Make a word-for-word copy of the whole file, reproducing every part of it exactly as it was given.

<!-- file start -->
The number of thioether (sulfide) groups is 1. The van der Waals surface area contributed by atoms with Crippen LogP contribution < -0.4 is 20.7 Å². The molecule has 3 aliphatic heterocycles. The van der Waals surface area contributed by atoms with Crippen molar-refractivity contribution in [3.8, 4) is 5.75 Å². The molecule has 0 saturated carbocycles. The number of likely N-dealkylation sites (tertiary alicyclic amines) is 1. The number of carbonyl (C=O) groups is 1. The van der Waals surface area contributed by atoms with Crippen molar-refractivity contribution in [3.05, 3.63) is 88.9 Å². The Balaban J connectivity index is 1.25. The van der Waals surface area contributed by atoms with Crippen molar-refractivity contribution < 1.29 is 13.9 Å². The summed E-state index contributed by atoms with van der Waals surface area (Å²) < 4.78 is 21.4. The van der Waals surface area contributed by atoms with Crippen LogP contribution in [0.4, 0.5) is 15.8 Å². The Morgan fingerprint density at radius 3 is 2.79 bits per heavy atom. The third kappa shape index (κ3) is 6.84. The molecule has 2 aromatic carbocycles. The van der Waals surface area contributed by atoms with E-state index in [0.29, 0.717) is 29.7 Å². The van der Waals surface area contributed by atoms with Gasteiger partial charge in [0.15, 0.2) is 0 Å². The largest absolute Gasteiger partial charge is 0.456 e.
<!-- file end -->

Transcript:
The number of thioether (sulfide) groups is 1. The van der Waals surface area contributed by atoms with Crippen LogP contribution < -0.4 is 20.7 Å². The molecule has 3 aliphatic heterocycles. The van der Waals surface area contributed by atoms with Crippen molar-refractivity contribution in [3.8, 4) is 5.75 Å². The molecule has 0 saturated carbocycles. The number of likely N-dealkylation sites (tertiary alicyclic amines) is 1. The number of carbonyl (C=O) groups is 1. The van der Waals surface area contributed by atoms with Crippen molar-refractivity contribution in [3.05, 3.63) is 88.9 Å². The Balaban J connectivity index is 1.25. The van der Waals surface area contributed by atoms with Crippen molar-refractivity contribution < 1.29 is 13.9 Å². The summed E-state index contributed by atoms with van der Waals surface area (Å²) < 4.78 is 21.4. The van der Waals surface area contributed by atoms with Crippen LogP contribution in [0.4, 0.5) is 15.8 Å². The Morgan fingerprint density at radius 3 is 2.79 bits per heavy atom. The third kappa shape index (κ3) is 6.84. The molecule has 2 aromatic carbocycles. The van der Waals surface area contributed by atoms with E-state index in [0.29, 0.717) is 29.7 Å². The van der Waals surface area contributed by atoms with Gasteiger partial charge in [0.15, 0.2) is 0 Å². The largest absolute Gasteiger partial charge is 0.456 e.